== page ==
Gill Goes.... Trekking the Cape to Cape in Western Australia- South to North


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Oceania » Australia » Western Australia » Augusta
December 29th 2019
Published: March 13th 2020
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Cape To Cape Trail MarkerCape To Cape Trail MarkerCape To Cape Trail Marker

The new markers have replaced the very old ones. Friends of the Cape to Cape non-profit group were instrumental in the roll out
As was the case last year on enforced holidays over the Xmas break I needed to find somewhere to go for a multi-day hike, but where?

I looked at a lot of places overseas (prohibitively expensive for just a week) and then over east- Kangaroo Island, Great Ocean Way or anything at all in Tassie, but travelling east was also really, really expensive (Perth to Hobart was about $1200 return!!!!). Then there were widespread fires across almost the entire east coast so it was definitely out. So, resigned to the fact that I would self implode, I got very lucky - a weather window of opportunity opened up for doing the Cape to Cape again- highest temp for the week was predicted to be 27C - bearable. Once again it only took a day or so to get organised. Lucky moment number 2- my friend Meg was in Augusta for Xmas and offered to come pick me up from Cape Naturaliste (where I would leave my car) and drop me at Cape Leeuwin. Lucky moment number 3- I had pretty much enough dehydrated food supplies in the cupboard to put together some meals and all of my hiking and camping gear is always ready to go. I drew up a proposed itinerary and decided to mostly wing it with the campsites (with the exception of the DBCA run campsite at Contos Beach. I called them to inquire about availability as the booking page on the website showed that it was full for the entire week- last year I pre-booked the last spot and when I was there the campsite was nearly empty. Final lucky moment- the ranger said to come without a booking and she was sure it'd work out OK).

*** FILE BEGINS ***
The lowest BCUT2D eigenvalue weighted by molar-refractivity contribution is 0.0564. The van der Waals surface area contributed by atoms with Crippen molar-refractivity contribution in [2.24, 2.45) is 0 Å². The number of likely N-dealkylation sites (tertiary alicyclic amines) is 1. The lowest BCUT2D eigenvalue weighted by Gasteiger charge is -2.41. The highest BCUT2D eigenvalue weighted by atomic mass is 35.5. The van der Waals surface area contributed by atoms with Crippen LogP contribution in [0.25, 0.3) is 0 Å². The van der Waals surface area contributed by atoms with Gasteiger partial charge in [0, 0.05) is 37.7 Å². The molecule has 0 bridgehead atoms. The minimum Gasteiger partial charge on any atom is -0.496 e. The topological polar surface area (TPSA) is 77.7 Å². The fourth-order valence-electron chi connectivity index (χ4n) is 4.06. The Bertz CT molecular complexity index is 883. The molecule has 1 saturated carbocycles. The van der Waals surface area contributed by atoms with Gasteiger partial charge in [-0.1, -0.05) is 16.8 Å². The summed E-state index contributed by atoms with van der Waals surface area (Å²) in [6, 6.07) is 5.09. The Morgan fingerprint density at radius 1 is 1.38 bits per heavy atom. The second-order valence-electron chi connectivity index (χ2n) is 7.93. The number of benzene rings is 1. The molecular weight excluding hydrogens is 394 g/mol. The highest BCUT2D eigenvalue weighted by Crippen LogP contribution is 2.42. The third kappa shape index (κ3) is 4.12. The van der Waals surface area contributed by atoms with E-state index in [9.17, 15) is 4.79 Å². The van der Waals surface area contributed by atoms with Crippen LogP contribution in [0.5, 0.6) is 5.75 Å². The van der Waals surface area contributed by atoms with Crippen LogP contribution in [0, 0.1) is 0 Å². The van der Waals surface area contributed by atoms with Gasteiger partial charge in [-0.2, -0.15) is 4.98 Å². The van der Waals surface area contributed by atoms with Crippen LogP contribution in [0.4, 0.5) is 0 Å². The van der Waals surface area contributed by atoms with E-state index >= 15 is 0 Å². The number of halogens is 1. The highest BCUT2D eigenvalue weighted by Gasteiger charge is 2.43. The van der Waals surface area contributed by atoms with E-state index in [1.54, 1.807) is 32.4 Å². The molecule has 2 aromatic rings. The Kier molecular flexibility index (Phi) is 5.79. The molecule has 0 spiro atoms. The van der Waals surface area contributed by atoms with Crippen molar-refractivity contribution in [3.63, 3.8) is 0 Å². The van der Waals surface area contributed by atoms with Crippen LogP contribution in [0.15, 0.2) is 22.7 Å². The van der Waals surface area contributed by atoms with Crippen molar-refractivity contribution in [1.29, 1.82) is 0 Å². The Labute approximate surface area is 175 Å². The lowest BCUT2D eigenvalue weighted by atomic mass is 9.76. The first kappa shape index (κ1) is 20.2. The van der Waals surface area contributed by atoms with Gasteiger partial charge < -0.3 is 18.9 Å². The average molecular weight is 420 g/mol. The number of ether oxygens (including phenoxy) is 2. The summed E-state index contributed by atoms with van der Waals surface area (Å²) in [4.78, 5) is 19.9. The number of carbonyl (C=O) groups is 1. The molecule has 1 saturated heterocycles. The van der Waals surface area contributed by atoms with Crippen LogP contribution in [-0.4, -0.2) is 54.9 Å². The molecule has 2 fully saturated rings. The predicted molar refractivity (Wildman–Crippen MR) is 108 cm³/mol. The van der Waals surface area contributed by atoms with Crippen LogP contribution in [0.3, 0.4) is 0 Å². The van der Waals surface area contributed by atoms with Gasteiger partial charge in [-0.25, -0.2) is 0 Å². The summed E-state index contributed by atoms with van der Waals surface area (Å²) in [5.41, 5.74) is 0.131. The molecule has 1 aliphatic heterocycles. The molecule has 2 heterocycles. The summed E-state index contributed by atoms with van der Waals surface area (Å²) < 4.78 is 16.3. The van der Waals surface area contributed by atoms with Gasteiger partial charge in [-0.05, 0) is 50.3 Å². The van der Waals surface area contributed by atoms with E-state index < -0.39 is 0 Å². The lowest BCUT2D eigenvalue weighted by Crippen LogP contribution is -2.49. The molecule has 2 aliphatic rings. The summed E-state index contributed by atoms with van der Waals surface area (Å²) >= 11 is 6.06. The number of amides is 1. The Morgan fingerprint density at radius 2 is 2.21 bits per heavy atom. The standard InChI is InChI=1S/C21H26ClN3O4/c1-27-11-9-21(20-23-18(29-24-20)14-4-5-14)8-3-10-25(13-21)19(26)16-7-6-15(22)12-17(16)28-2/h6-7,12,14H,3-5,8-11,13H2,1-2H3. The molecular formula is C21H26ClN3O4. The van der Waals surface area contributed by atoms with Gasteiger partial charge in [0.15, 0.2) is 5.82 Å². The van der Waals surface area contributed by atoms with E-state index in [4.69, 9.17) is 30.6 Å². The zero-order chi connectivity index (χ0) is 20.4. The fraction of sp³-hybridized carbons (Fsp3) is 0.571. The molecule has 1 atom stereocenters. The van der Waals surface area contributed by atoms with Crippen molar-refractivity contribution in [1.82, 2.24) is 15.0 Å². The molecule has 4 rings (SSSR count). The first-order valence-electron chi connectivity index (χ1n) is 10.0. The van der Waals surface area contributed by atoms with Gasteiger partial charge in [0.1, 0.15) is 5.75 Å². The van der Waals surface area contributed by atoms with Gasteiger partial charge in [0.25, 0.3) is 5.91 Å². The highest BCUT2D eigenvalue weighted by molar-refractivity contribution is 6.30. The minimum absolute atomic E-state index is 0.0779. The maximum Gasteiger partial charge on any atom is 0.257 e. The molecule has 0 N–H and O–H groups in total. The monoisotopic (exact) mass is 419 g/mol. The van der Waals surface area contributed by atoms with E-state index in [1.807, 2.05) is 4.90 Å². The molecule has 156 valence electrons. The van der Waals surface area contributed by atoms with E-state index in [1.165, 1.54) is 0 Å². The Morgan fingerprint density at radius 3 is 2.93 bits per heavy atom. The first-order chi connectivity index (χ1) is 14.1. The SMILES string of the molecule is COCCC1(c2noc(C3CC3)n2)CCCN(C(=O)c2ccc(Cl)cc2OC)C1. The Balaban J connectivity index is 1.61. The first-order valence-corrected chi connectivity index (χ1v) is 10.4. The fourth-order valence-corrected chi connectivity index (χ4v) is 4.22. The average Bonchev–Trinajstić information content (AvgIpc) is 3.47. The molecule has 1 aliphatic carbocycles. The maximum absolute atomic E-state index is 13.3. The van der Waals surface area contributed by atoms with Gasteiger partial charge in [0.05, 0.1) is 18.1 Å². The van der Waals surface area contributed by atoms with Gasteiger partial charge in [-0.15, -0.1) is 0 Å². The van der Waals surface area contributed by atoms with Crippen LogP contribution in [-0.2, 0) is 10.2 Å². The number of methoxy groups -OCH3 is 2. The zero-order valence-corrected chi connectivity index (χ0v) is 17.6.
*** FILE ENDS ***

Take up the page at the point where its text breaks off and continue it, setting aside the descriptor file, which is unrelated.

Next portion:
Day 1

29/12/19 Cape Leeuwin to Deepdeene (15.5km, 29 770 steps on the pedometer for today, 5hrs including lots of photos and a cup of tea break)

Drove from Perth to Cape Naturalise with one stop at the Bunbury Farmers Market for a coffee and their excellent lemon pistachio slice. Meg picked me up the Cape Naturaliste lighthouse car park ( I let the Dunsborough police know I was leaving the car there at my own risk) and we drove for over an hour to get to Augusta- lots of traffic. Got dropped at the lighthouse at 13:30. It was blowing a gale and promptly rained on me. Bliss! I had read somewhere that the advantage of a S-N hike apparently is a strong tail wind- however, not today, headwinds all the way.

It's quite a nice start, the first half an hour passing the old water wheel, the small rocky beach and then to the register to sign in (drenched). From here beach walking, sandy tracks, a big monitor lizard and rock hopping into a deserted Deepdene Campsite for Night 1. The last couple of hundered metres off the beach and into camp were the toughest of my day- my 2nd toes hurt, my R knee hurt and my R hip/groin wasn't happy either! Not impressed with myself... So, Deepdene- nicely sheltered and despite only 2 apparent areas to pitch my tent I must of walked between them half a dozen times to choose the better pitch. Ended up with the first one as you come into the campsite- it seemed more level. There was a bench/table combo at both spots and a short walk to the drop toilet (clean, lots of toilet rolls) and water tank. The water tank was about 1/3- 1/2 full, water clarity good and no smell. It was very
nice to get my shoes off and have some reheated dinner. Early to bed. Love my tent

Day 2